Defamation / Reputation
Johnson v. Steele
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The Oberlandesgericht München (Higher Regional Court of Munich) issued an injunction against Google Inc. prohibiting it from linking to the Lumen website from its search results because the Lumen website provided a link to an infringing statement.
The Claimant, a German company, had obtained an injunction in an earlier court case ordering Google to stop showing websites which falsely accused the Claimant of being investigated for fraud. Google removed the websites from its search results and instead provided a link to the Lumen website which contained a link to the original offending statement.
The Court reasoned that by providing a link to the Lumen website which itself provided a link to the infringing statement, Google was still performing its main function of enabling users to find websites and by providing this access was violating the Claimant’s right to publicity.
In a first proceeding, the Claimant, a German company, claimed an infringement of its right to publicity or personality (the right to control the commercial use of one’s identity) under Art. 2 Grundgesetz (German Constitution) because, in a Google search, its name in combination with the word “Betrugsverdacht” (suspected fraud) would bring up four snippets stating that a public prosecutor was investigating the Claimant for suspected fraud (§263 StGB, German Criminal Code). In fact the Claimant was being investigated for investment fraud (§264a StGB) which is a lesser offence under the Code.
After the Landgericht München (regional court of Munich) issued an injunction, Google removed the websites from its search results. However, the same Google search would then bring up a statement by Google saying: “As a reaction to a legal request that was sent to Google, we have removed one search result. You can find further information at LumenDatabase.org” The provided link would forward the user to the Lumen database, which “collects and analyzes legal complaints and requests for removal of online materials” where the link to the offending material was still available.
The Claimant asked Google to delete the link to Lumen, which Google refused to do, arguing that its highest priority was transparency. The Claimant brought a second set of proceedings in the regional court of Munich, now seeking an order against Google regarding the linking to the Lumen website. This time the regional court of Munich denied the injunction, on the basis that providing a link to Lumen, where users then had to click another link to find the infringing content, would not constitute an infringing contribution by Google. Thereupon, the Claimant appealed the decision to the Oberlandesgericht München (Higher Regional Court of Munich).
The OLG München ordered an injunction, ruling that the search results that Google indirectly enabled, was an infringement of the Claimant’s right to publicity/personality under Art. 2 Grundgesetz. Consequently, the Respondent had to delete the link to the Lumen website from its search.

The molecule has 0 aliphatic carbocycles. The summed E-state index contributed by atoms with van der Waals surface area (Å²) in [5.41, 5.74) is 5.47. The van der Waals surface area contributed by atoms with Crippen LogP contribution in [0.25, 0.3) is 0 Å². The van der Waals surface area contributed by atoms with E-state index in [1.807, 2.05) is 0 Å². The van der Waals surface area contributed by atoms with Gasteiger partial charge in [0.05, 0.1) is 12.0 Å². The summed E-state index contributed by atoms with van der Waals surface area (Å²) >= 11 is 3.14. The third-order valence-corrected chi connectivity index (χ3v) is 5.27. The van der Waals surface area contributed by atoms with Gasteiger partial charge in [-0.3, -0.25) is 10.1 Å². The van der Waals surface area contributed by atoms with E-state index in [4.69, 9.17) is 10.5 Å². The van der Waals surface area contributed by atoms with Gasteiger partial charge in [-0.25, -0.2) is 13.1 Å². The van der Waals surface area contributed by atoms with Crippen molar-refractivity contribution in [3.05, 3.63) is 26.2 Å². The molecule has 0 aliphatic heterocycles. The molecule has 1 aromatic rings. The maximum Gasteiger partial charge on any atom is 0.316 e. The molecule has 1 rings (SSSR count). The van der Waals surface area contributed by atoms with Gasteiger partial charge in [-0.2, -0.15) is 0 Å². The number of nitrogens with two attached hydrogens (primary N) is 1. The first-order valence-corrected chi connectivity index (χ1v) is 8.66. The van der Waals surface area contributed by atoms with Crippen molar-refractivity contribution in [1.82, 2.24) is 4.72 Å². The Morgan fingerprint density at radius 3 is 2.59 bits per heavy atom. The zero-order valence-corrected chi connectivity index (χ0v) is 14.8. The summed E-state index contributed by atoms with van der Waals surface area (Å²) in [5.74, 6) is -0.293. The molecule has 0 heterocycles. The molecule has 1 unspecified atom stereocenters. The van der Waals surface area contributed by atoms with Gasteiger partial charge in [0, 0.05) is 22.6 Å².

The Court held that although the four snippets at issue constituted factual claims and not an opinion, since truth of their content was verifiable which would not be the case with opinion, factual claims are also constitutionally protected under Art. 5 Grundgesetz (the right to freedom of expression).
However, the Court found that the content of the Google search result infringed the company’s publicity/personality rights under Art. 2 Grundgesetz, because the factual claim that the Claimant was being investigated for suspected fraud could harm the Claimant’s public reputation and thereby cause economic damage.
It then said, that Google was a “mittelbarer Störer” (an “indirect disrupter”) because it did not take possible and reasonable steps to prevent the infringement, even though it knew about it. The Higher Regional Court, unlike the lower court, did not consider it relevant that Google did not provide the link directly, but via an explanatory statement and a link to Lumen. It reasoned that Google’s main function is to enable users to find websites and Google continued to provide this function, even after the injunction. The Court found that it was irrelevant whether a user would need one or two clicks to reach the result.
In summary, the Court held that Google still provided the link to the infringing statement, which violated the Claimant’s right to publicity/personaility, and ordered Google to delete the link accordingly.
Decision Direction indicates whether the decision expands or contracts expression based on an analysis of the case.
This decision contracts expression by extending Google’s liability for infringing content on websites to cases where it does not provide the link directly but through a link to another website.
Global Perspective demonstrates how the court’s decision was influenced by standards from one or many regions.
Case significance refers to how influential the case is and how its significance changes over time.
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